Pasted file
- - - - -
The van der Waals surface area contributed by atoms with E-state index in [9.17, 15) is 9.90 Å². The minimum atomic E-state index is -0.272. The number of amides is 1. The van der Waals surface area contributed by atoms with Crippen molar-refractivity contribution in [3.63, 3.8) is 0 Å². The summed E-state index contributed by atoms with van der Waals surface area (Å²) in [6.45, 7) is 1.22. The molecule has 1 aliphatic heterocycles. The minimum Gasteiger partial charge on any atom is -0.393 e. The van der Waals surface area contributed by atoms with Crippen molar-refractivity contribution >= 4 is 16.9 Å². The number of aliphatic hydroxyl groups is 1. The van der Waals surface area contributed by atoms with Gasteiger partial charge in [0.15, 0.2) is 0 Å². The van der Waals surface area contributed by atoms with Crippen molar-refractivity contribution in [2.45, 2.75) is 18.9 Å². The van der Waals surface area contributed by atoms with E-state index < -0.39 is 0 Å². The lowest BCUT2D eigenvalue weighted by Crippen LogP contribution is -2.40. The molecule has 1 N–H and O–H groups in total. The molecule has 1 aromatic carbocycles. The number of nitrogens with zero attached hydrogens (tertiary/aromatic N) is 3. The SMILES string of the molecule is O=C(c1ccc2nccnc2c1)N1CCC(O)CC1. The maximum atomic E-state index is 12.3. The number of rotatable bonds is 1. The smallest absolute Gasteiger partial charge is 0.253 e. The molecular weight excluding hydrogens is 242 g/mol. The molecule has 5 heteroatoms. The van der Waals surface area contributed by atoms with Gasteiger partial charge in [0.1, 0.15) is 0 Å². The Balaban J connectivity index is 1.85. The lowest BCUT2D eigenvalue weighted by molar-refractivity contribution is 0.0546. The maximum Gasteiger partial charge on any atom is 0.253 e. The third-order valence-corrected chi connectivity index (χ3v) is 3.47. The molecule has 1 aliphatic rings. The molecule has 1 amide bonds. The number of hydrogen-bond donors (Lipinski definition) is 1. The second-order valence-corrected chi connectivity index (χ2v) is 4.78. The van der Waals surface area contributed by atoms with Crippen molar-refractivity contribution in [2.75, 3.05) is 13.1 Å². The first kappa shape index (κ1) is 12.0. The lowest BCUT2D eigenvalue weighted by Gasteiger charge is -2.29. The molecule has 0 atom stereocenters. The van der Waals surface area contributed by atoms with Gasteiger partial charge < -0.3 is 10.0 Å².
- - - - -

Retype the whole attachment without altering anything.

The van der Waals surface area contributed by atoms with E-state index in [9.17, 15) is 9.90 Å². The minimum atomic E-state index is -0.272. The number of amides is 1. The van der Waals surface area contributed by atoms with Crippen molar-refractivity contribution in [3.63, 3.8) is 0 Å². The summed E-state index contributed by atoms with van der Waals surface area (Å²) in [6.45, 7) is 1.22. The molecule has 1 aliphatic heterocycles. The minimum Gasteiger partial charge on any atom is -0.393 e. The van der Waals surface area contributed by atoms with Crippen molar-refractivity contribution >= 4 is 16.9 Å². The number of aliphatic hydroxyl groups is 1. The van der Waals surface area contributed by atoms with Gasteiger partial charge in [0.15, 0.2) is 0 Å². The van der Waals surface area contributed by atoms with Crippen molar-refractivity contribution in [2.45, 2.75) is 18.9 Å². The van der Waals surface area contributed by atoms with E-state index < -0.39 is 0 Å². The lowest BCUT2D eigenvalue weighted by Crippen LogP contribution is -2.40. The molecule has 1 N–H and O–H groups in total. The molecule has 1 aromatic carbocycles. The number of nitrogens with zero attached hydrogens (tertiary/aromatic N) is 3. The SMILES string of the molecule is O=C(c1ccc2nccnc2c1)N1CCC(O)CC1. The maximum atomic E-state index is 12.3. The number of rotatable bonds is 1. The smallest absolute Gasteiger partial charge is 0.253 e. The molecular weight excluding hydrogens is 242 g/mol. The molecule has 5 heteroatoms. The van der Waals surface area contributed by atoms with Gasteiger partial charge in [0.1, 0.15) is 0 Å². The Balaban J connectivity index is 1.85. The lowest BCUT2D eigenvalue weighted by molar-refractivity contribution is 0.0546. The maximum Gasteiger partial charge on any atom is 0.253 e. The third-order valence-corrected chi connectivity index (χ3v) is 3.47. The molecule has 1 aliphatic rings. The molecule has 1 amide bonds. The number of hydrogen-bond donors (Lipinski definition) is 1. The second-order valence-corrected chi connectivity index (χ2v) is 4.78. The van der Waals surface area contributed by atoms with Crippen molar-refractivity contribution in [2.75, 3.05) is 13.1 Å². The first kappa shape index (κ1) is 12.0. The lowest BCUT2D eigenvalue weighted by Gasteiger charge is -2.29. The molecule has 0 atom stereocenters. The van der Waals surface area contributed by atoms with Gasteiger partial charge < -0.3 is 10.0 Å².